GP2 championship leader Jolyon Palmer secured a narrow win in an extremely hectic Monaco feature race.
The Briton lost out to Mitch Evans off the line, settling for second into turn one, but soon managed to wrestle the lead back and stayed at the front for the remainder of the race.
Behind him, there was an extremely hectic, incident-filled event, which saw the order shaken up on multiple occasions.
Unlike last year, the GP2 grid managed a mostly safe opening lap around the streets of Monte Carlo, as Evans assumed the lead ahead of Palmer and Stephane Richelmi.
A seeming mechanical issue prompted Hilmer’s Facu Regalia to come to a full stop at Tabac, causing an early safety car.
Evans wound up leading the subsequent restart, but would shortly run out of grip on his super soft tyres, which allowed Palmer to catch up with him and pull off a forceful overtaking move for the lead into turn one.
The Kiwi appeared set to drop back further, as he wound up holding up Richelmi and the others over the subsequent laps, but the track action was cut short after a series of incidents in the Hotel hairpin.
First, it was Alexander Rossi who forced Hilmer’s Daniel Abt into the wall on exit of the hairpin, bringing out local yellows and subsequently earning a drive-through penalty.
A couple of laps later, Austrian Rene Binder made a clumsy move on his teammate Andre Negrao, leaving the Brazilian turned around in the corner. Negrao’s Arden effectively blocked off the track, creating a massive traffic jam and forcing a red flag.
The track activity would not resume for a while, as many cars struggled to get to the grid, having went into safe mode to prevent overheating the engine.
Evans and those on similar strategies were given a breather, as they were allowed to change tyres on the grid – but it was Felipe Nasr and a select few other drivers who benefited the most, having gotten their mandatory stops out of the way before the stoppage and not having to visit the pits again.
The race finally restarted half an hour later under the safety car and when the track went back to green, Palmer duly put the hammer down, beginning to lap at an immense pace compared to his opponent. With Evans holding up Richelmi and Johnny Cecotto, the Brit built up an eight-second gap out front, when Julian Leal went into the barriers at Nouvelle Chicane, causing yet another safety car.
An expected flurry of pitlane activity followed, with Palmer taking his mandatory stop in the lead. The DAMS team managed a quick tyre change, but Palmer wound up visibly knocking a tyre out of the way on exit, allowing it to briefly stroll freely down the pitlane. As of this writing, there has been no official investigation on the matter.
Palmer emerged ahead of the non-stopping Simon Trummer, with Evans narrowly coming out ahead of the strategy beneficiary Nasr. However, all of them were a position down on Stoffel Vandoorne, who was perplexingly not called into the pits from fifth place and was now in first, yet to make his mandatory stop.
The Belgian kept the lead off the restart with lots of activity going on in the pack behind. For a brief few laps, local racer Stefano Coletti was the star of the show, pulling off several incredible overtakes around the infamously tight circuit. He found his way past early stopper Sergio Canamasas, overtook Nasr into the final turn and then did the same thing with Evans.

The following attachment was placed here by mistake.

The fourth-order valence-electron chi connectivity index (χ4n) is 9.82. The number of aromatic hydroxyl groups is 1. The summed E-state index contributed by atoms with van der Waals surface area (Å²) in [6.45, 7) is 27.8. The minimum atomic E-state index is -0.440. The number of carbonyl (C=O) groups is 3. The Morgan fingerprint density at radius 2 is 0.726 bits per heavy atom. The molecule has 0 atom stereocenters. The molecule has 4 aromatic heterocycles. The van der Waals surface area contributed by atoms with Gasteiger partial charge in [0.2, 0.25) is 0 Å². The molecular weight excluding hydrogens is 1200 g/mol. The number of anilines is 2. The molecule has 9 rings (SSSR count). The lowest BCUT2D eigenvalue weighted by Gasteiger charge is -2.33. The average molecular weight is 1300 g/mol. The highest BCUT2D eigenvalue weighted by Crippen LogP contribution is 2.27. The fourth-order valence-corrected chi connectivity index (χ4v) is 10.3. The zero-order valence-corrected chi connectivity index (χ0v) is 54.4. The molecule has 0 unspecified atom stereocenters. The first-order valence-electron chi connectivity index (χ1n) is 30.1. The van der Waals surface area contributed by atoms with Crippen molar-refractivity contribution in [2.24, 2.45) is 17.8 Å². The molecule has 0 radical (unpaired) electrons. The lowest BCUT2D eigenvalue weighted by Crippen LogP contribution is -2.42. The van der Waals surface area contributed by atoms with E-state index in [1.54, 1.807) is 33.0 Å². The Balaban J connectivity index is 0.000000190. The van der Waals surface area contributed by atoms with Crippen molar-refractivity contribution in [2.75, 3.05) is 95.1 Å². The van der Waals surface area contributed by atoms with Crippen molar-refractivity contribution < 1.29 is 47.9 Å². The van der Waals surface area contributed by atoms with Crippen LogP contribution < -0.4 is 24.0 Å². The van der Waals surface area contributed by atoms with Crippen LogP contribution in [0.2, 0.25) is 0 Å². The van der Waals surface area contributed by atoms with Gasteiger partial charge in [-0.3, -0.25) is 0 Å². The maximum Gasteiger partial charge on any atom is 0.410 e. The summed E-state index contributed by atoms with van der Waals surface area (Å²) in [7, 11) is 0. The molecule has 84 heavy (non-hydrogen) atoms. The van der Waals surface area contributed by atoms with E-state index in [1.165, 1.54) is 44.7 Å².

However, Coletti’s charge came to a close when an analogous move on Trummer left both of them in the barriers.
As the race went on and the countdown switched to time limit from laps, Vandoorne came into the pits, forfeiting the lead and rejoining outside of the points. Palmer began to pull away from Evans in the lead, but, a few minutes later, started to struggle for pace, allowing the Kiwi to close in lap after lap.
While the ending of the race was marred by yellow flags in and after the Nouvelle Chicane (brought on by a misjudged overtaking move from Binder as the Austrian put Artem Markelov out of the race), Evans did manage to catch up with Palmer, entering the final lap less than a second behind and with Nasr right on his heels.
The trio were very close together on the final lap, but Palmer managed to safely hold on to the victory. Evans kept Nasr at bay to take second, maintaining his 100% podium record at Monte Carlo in GP2.
Cecotto took fourth, having overtaken his Trident teammate Canamasas, who recorded his best result in the series in sixth.
Arthur Pic, another early stopper, recorded sixth, ahead of Rio Haryanto and Richelmi, who is set to start tomorrow’s race from reverse-grid pole.
Adrian Quaife-Hobbs and Tio Ellinas rounded out the points.
|1||Jolyon Palmer||DAMS||40 laps in 1:38:31.193|
|2||Mitch Evans||Russian Time||+0.427|
|6||Arthur Pic||Campos Racing||+6.187|
|7||Rio Haryanto||EQ8 Caterham Racing||+8.718|
|10||Tio Ellinas||MP Motorsport||+10.187|
|11||Daniel de Jong||MP Motorsport||+10.689|
|12||Raffaele Marciello||Racing Engineering||+11.727|
|13||Conor Daly||Venezuela GP Lazarus||+12.291|
|14||Stoffel Vandoorne||ART Grand Prix||+12.705|
|15||Kimiya Sato||Campos Racing||+26.761|
|16||Alexander Rossi||EQ8 Caterham Racing||+29.166|
|17||Nathanael Berthon||Venezuela GP Lazarus||+56.107|
|Rene Binder||Arden International||+5 laps|
|Artem Markelov||Russian Time||+5 laps|
|Takuya Izawa||ART Grand Prix||+9 laps|
|Simon Trummer||Rapax||+9 laps|
|Stefano Coletti||Racing Engineering||+9 laps|
|Julian Leal||Carlin||+16 laps|
|Andre Negrao||Arden International||+29 laps|
|Daniel Abt||Hilmer Motorsport||+31 laps|
|Facu Regalia||Hilmer Motorsport||+40 laps|